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Alter self

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Alter self, originally known as Quantoul's alterer,[1] was a transmutation or alteration spell that allowed the caster to change his or her body to a new form.[3][6][7][11]


This spell only worked on the caster, and transformations were limited to the same general body type, i.e., a biped could not become a quadruped or an arachnid.[3][6][7][11]

The earliest version of alter self allowed the caster to increase or decrease body size by half their normal size. All aspects of appearance, including clothing and belongings on his or her person, could be changed within that limit—height, weight, hair and skin color, gender—essentially anything that change self could do except that it was a real transmutation and not an illusion. If the new form had gills like a sea elf, the caster could breathe under water. If the new form had wings like a harpy, the caster could fly, although slower and more awkwardly than a real harpy. Other than this, alter self did not grant any special abilities: taking the form of a drow did not give the caster darkvision; having the head of a cobra did not allow the caster to spit venom; changing a hat into an iron helm did not improve the chances of avoiding head trauma. This version of the spell lasted several minutes but the exact duration was impossible to predict. More experienced casters got longer durations on average.[6][7]

The next version of the spell allowed a human-sized being to take the form of a creature as large as an ogre or as small as a gnome, but the type of creature had to be the same as the caster's type (e.g., humanoid or magical beast). This version did grant physical-related abilities as the form dictated, such as racial skills, natural armor, natural weapon skill, swimming, flying, or burrowing. It did not grant extraordinary abilities like darkvision or venom, nor did taking the form of a troll grant the ability to regenerate, for example. The creature's appearance (hair/skin/feather/fur color and texture, height, weight) had to be within the range of variability for a typical specimen of the creature chosen. If the new form could hold or wear particular equipment, weapons, clothing, or jewelry, then after the transformation those items were still being worn or carried. Otherwise, they fused with the new form and became nonfunctional until the spell ended. This version of the spell lasted at least a half hour and more experienced casters could extend this by 10 minutes per level. The spell could be canceled at any time the caster desired.[3]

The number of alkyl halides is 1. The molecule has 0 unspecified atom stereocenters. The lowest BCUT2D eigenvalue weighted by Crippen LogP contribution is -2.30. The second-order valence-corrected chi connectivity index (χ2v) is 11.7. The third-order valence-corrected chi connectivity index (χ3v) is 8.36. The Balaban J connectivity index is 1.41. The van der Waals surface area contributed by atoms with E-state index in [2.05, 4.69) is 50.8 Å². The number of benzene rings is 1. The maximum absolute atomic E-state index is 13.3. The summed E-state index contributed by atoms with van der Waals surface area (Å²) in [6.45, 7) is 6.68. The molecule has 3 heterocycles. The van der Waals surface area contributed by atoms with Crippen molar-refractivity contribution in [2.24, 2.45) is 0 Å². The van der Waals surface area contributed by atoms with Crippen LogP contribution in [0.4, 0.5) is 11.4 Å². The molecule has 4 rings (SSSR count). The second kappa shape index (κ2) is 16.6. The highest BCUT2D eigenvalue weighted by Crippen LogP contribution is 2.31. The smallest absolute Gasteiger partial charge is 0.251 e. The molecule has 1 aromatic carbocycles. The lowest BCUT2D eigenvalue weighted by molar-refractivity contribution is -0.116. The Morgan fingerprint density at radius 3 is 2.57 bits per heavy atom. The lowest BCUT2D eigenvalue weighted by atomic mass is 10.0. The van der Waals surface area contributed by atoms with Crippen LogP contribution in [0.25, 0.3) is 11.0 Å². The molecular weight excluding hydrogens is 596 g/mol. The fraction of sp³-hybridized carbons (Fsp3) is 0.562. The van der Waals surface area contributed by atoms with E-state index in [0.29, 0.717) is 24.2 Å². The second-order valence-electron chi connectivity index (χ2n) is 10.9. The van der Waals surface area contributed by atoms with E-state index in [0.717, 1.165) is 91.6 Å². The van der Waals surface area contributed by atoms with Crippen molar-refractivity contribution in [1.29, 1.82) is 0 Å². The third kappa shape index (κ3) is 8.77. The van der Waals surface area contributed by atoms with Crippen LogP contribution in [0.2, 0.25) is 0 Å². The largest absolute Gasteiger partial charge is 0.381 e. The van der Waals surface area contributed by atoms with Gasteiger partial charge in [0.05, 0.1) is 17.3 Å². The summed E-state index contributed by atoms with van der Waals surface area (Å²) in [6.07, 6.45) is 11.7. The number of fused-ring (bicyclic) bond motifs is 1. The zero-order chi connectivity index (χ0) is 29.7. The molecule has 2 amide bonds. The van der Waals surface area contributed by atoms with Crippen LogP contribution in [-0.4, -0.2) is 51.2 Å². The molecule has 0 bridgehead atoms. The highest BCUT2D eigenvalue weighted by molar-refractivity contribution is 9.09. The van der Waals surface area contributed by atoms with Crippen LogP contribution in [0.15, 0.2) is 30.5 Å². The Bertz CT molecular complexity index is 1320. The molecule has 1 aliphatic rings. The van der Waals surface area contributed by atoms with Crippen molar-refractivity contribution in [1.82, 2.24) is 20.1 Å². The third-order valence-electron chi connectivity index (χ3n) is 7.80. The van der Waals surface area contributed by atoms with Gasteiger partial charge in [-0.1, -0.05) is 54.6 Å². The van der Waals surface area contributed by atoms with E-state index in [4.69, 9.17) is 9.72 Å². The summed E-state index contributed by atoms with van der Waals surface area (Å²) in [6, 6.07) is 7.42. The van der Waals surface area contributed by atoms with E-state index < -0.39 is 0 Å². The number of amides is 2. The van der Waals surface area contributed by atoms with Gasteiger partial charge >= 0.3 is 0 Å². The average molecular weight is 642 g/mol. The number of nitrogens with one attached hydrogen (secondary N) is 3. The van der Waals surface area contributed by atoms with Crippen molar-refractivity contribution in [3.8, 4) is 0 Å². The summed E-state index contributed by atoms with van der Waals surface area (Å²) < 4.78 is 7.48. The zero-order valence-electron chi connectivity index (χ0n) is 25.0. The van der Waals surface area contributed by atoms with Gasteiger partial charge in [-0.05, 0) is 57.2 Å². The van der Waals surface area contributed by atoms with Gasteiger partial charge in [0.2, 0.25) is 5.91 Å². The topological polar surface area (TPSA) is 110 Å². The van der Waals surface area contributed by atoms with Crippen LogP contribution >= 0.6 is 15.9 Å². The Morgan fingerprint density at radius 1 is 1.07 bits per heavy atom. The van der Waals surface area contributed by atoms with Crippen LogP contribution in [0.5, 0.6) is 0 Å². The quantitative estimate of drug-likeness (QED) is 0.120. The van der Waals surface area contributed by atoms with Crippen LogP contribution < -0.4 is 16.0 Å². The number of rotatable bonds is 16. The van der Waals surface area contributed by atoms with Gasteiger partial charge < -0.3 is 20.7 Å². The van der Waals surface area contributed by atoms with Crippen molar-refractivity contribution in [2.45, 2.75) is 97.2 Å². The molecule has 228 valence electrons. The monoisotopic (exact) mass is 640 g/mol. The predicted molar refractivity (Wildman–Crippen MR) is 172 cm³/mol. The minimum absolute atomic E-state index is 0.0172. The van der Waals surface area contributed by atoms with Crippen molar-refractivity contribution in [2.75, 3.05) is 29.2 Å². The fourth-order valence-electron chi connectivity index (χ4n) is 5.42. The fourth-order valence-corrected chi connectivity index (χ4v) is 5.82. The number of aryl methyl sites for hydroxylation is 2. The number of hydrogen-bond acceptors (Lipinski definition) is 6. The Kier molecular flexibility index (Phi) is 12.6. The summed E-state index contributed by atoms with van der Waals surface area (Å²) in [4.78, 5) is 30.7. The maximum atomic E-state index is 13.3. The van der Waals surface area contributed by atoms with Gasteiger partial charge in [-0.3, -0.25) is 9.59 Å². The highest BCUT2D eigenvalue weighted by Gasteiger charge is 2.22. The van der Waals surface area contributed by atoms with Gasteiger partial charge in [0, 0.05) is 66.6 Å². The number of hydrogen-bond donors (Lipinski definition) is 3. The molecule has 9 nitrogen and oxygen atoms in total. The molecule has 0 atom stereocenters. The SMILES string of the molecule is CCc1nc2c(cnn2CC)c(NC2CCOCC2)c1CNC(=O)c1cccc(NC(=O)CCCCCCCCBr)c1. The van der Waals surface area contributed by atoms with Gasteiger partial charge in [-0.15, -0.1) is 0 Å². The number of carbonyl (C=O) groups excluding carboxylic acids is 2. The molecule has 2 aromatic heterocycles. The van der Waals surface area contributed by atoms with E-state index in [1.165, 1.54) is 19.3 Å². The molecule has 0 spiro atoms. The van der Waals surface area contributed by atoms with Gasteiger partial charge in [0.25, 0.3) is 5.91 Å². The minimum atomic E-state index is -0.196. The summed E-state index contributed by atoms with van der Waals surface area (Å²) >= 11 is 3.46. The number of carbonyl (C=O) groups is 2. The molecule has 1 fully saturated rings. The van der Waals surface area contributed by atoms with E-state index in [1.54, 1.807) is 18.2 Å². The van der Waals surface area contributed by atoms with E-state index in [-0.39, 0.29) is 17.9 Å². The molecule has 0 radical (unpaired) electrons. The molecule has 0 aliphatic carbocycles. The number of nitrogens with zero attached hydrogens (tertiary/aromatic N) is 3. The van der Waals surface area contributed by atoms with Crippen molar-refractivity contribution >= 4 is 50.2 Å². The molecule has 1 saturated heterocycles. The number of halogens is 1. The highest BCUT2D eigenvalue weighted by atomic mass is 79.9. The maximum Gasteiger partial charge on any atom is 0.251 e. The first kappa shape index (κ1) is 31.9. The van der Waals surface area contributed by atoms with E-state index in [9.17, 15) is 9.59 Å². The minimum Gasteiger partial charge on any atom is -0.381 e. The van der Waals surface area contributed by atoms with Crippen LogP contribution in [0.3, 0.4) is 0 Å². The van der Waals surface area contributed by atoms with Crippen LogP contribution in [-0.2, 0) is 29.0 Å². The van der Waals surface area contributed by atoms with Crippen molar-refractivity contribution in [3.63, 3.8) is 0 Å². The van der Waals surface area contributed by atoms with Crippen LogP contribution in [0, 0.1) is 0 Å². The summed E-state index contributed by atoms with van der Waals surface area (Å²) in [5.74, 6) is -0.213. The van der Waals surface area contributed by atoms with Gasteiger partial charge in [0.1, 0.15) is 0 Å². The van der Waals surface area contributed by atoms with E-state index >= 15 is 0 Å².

After the Second Sundering, this spell had three variations to choose from:

Aquatic Adaptation
The caster's body transformed, adding gills and finger webbing to allow breathing and movement in underwater environments.
Change Appearance
The caster's general size and basic shape (e.g., bipedal) remained the same, but all other aspects of his or her appearance were changeable. No racial skills or new abilities were granted.
Natural Weapons
The caster could choose to sprout fangs, claws, horns, spines, pincers, or some other natural weapon, and gave him or her the skill to use it. The new feature was a magical weapon +1.

This version of the spell lasted while the caster maintained concentration, for up to one hour. During that time, the caster could choose a new variation at will. A wizard could duck into an alley and change appearance to resemble a barbarian, then jump in a river and use aquatic adaptation to swim away. While in combat, a change could be effected every six seconds but only movement and no attacks were possible while the change took place.[11]


Only verbal and somatic components were required to cast this spell.[3][6][7][11]


This spell was invented by the Netherese archmage Quantoul in –2028 DR (1831 NR, during Netheril's Golden Age).[12] It was a second level spell in the school of Variation.[13]


See AlsoEdit


  1. 1.0 1.1 slade, James Butler (November 1996). Netheril: Empire of Magic (The Winds of Netheril). (TSR, Inc.), p. 24. ISBN 0-7869-0437-2.
  2. Mike Mearls, Jeremy Crawford (2014). Player's Handbook 5th edition. (Wizards of the Coast), pp. 209, 210. ISBN 978-0-7869-6560-1.
  3. 3.0 3.1 3.2 3.3 3.4 Jonathan Tweet, Monte Cook, Skip Williams (July 2003). Player's Handbook 3.5 edition. (Wizards of the Coast), p. 197. ISBN 0-7869-2886-7.
  4. Monte Cook, Jonathan Tweet, Skip Williams (July 2003). Dungeon Master's Guide 3.5 edition. (Wizards of the Coast), p. 181. ISBN 0-7869-2889-1.
  5. Richard Baker, James Wyatt (March 2004). Player's Guide to Faerûn. (Wizards of the Coast), p. 181. ISBN 0-7869-3134-5.
  6. 6.0 6.1 6.2 6.3 6.4 David "Zeb" Cook (August 1989). Player's Handbook (2nd edition). (TSR, Inc.), p. 139. ISBN 0-88038-716-5.
  7. 7.0 7.1 7.2 7.3 7.4 David "Zeb" Cook (April 1995). Player's Handbook 2nd edition (revised). (TSR, Inc.), p. 180. ISBN 0-7869-0329-5.
  8. Cook, Findley, Herring, Kubasik, Sargent, Swan (1991). Tome of Magic 2nd edition. (TSR, Inc), p. 149. ISBN 1-56076-107-5.
  9. Richard Baker (1996). Player's Option: Spells & Magic. (TSR, Inc), p. 180. ISBN 0-7869-0394-5.
  10. Sam Witt (January 1994). The Complete Sha'ir's Handbook. (TSR, Inc), p. 124. ISBN 978-1560768289.
  11. 11.0 11.1 11.2 11.3 Mike Mearls, Jeremy Crawford (2014). Player's Handbook 5th edition. (Wizards of the Coast), pp. 211–212. ISBN 978-0-7869-6560-1.
  12. slade, James Butler (November 1996). Netheril: Empire of Magic (The Winds of Netheril). (TSR, Inc.), p. 26. ISBN 0-7869-0437-2.
  13. slade, James Butler (November 1996). Netheril: Empire of Magic (The Winds of Netheril). (TSR, Inc.), p. 122. ISBN 0-7869-0437-2.

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